Chat with us, powered by LiveChat
Google Ads

How Much Does Google Ads Cost?

April 2, 2019

Without any doubts, this has been a common question for any business owner willing to advertise on Google.

Facebook
Twitter
Instagram

 

Reading time: 5 minutes.

Without any doubts, this has been a common question for any business owner willing to advertise on Google.

You might have a limited budget for marketing and you don’t want to risk it on a new platform that you didn’t see it’ results.

Or you don’t consider a budget for digital marketing and you want to try a new method of advertising that shall increase your sales and put your business in a better place.

Advertising on Google is a great method to start your digital marketing, but how much does it cost?

To answer this question, there are many factors that calculates how much you should pay for your Google Ads campaign as listed below:

 

1- The bid price of Keywords in your Industry or Niche

Something many inbound marketing agencies, cannot stress enough, is the niche you’re in will determine the value for money you’re most likely going to achieve. Unfair? Yes, but that’s just the nature of Google Ads.

For example, if you’re one of the unlucky PPC souls to work within the Gambling industry, Adwords may not be worth it for you. With keywords costing in excess of 122.87 pounds per click (yes you heard that right, per click) for the keywords “live blackjack”, it may put you slightly out of pocket to get those 6 people around the table!

But don’t let me put you off, your industry can actually ensure you pay next to nothing for some keywords. Using some nifty tools, we can see every keyword your competitor is targeting through AdWords.

Then you can simply see the search volume, costs and positions for each keyword, in real-time. By sorting in terms of CPC, you’ll find various keywords, with traffic, which cost next to nothing. You can then use these keywords in your own AdWords campaigns.

 

2- Your Quality Score

Luckily, CPC (Costs Per Click) are merely an indication and are not the be-all and end-all.

These figures provided by Google are not the definite costs and won’t determine accurately how much your AdWords campaign is going to cost.

Google has its own method of determining how much you’ll pay for each click, which is known as your “Quality Score”

The Quality Score ranges from 1-10, with 1 being the most desirable. However, in most cases, you’ll hover around the 6 marks, which is considered average.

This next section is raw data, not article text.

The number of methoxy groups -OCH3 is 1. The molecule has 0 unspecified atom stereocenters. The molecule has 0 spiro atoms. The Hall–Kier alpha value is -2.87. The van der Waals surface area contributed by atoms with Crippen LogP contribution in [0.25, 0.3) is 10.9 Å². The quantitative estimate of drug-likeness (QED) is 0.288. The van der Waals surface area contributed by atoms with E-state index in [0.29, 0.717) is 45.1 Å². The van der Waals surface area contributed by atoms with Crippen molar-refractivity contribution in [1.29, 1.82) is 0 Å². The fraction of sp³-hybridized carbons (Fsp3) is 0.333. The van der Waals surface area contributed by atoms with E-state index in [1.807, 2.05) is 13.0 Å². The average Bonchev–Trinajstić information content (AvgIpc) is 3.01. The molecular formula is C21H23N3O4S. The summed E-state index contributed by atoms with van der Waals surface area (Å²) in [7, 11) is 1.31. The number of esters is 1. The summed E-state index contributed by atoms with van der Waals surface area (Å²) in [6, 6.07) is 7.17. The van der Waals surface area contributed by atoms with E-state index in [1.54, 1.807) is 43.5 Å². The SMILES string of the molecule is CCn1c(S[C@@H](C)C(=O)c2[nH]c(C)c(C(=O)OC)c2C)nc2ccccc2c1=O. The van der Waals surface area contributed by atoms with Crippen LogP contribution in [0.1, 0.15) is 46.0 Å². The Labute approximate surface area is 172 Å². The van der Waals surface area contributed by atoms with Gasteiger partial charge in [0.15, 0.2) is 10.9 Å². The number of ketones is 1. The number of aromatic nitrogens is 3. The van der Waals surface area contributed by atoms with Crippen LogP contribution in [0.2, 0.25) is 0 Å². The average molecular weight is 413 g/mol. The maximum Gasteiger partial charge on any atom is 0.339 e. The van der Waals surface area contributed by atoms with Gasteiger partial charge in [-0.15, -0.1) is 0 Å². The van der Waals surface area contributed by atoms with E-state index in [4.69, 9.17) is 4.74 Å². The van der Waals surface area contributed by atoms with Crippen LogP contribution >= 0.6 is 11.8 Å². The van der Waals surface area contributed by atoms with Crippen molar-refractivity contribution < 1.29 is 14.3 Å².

Quality Score judges the relevancy of your advertisement against the keyword you want to show for. This means, for argument’s sake, if you’ve got a landing page dedicated to van hire yet you’re targeting “cars for sale”, you’re not going to get very far.

But Google isn’t going to just reject your advertisement because, after all, this would stop money being spent at the end of the day, They’ll just charge you more to show your advertisement and it’s a big reason Google’s Revenue in Paid Clicks was up 31% year-on-year for 2015, contributing to 72% billion in global revenue.

How Quality Score is calculated?

Quality Score is calculated by a host of external factors, but primarily by Google is judging your keyword relevancy and the user experience of your desired landing page. As your ads continue to be live, it will fluctuate as your clicks rate and ad text changes.

This highlights just how many moving parts there are when it comes to working out how much your AdWords Campaign will cost.

 

3- Your Ad Rank

How does this affect what you pay?

Google then takes your Quality Score and multiplies it by the maximum you’re willing to pay to give you your ad rank, your ad rank is the position in which your ad appears within the search engine results page.

Quality Score (out of 10) x Maximum CPC = Ad Rank

Then for Google to calculate how much you pay is determined by this formula:

The Ad Rank of the person below you (in the auction) / Quality Score + £0.01 = What you pay

So, if your quality score is 10 and the next bidder’s Ad rank is 15, you will get the following:

15 / 10 + 0.01 = £1.51

 

4- Whether You use Negative Keywords Geo Targeting and Ad Scheduling

TIP: This is how you can cut AdWords Spend

You didn’t think I was going to leave you with no actionable takeaways, did you?

Here are some ways you can limit your spend:

Negative Keywords

One of the key features of AdWords is the idea around making sure you remove the keywords you don’t want to show for, otherwise known as Negative Keywords.

Stopping your ad showing for things not related to your advertisement can stop unrelated clicks coming through, both minimising your cost and improving your CPR (Click-Through-Rate) and this improves your Quality Score in the long run.

 

Geographical Targeting

This is often overlooked but you can limit your campaigns so they only show to people in a certain geographical area.

Reduce irrelevant clicks and drive more local conversions – what’s not to love about that?

 

Ad Scheduling

We’ve discussed who to prevent showing your ads to, but you can also choose when to show your ads.

Using campaigns with the all features setting enabled (shown within the settings tab), You can then make a schedule best to suit you, whether it’s when you’re in the office to take calls, or when people have some leisure time to do some shopping – your ads, your choice!

 

It’s Complicated

Truth to be told, you’ll never be able to put an accurate cost of running an AdWords campaign because it’s a complex series of fine tunings and external factors.

The highly competitive nature of PPC and AdWords means that the playing field is always changing. The best way to work out a cost before a campaign is to decide on your maximum budget, then try to get the best possible ROI through effective planning and execution.

 

Social media & sharing icons powered by UltimatelySocial